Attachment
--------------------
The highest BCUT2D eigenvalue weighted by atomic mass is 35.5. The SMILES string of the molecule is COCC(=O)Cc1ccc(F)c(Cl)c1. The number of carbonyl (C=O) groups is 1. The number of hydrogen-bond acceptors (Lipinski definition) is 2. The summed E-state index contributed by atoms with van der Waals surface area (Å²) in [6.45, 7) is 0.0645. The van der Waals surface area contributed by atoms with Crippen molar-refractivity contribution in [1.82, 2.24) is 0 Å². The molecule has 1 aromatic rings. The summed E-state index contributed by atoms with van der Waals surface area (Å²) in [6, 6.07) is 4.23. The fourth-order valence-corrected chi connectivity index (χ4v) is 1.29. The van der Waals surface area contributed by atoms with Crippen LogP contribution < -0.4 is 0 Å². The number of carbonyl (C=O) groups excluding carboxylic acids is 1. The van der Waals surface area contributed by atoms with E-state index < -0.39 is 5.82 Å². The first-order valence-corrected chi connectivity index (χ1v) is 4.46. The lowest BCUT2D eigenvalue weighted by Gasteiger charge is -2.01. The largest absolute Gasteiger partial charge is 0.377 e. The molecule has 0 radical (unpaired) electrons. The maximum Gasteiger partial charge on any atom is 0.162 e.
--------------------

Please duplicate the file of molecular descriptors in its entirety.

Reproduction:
The highest BCUT2D eigenvalue weighted by atomic mass is 35.5. The SMILES string of the molecule is COCC(=O)Cc1ccc(F)c(Cl)c1. The number of carbonyl (C=O) groups is 1. The number of hydrogen-bond acceptors (Lipinski definition) is 2. The summed E-state index contributed by atoms with van der Waals surface area (Å²) in [6.45, 7) is 0.0645. The van der Waals surface area contributed by atoms with Crippen molar-refractivity contribution in [1.82, 2.24) is 0 Å². The molecule has 1 aromatic rings. The summed E-state index contributed by atoms with van der Waals surface area (Å²) in [6, 6.07) is 4.23. The fourth-order valence-corrected chi connectivity index (χ4v) is 1.29. The van der Waals surface area contributed by atoms with Crippen LogP contribution < -0.4 is 0 Å². The number of carbonyl (C=O) groups excluding carboxylic acids is 1. The van der Waals surface area contributed by atoms with E-state index < -0.39 is 5.82 Å². The first-order valence-corrected chi connectivity index (χ1v) is 4.46. The lowest BCUT2D eigenvalue weighted by Gasteiger charge is -2.01. The largest absolute Gasteiger partial charge is 0.377 e. The molecule has 0 radical (unpaired) electrons. The maximum Gasteiger partial charge on any atom is 0.162 e.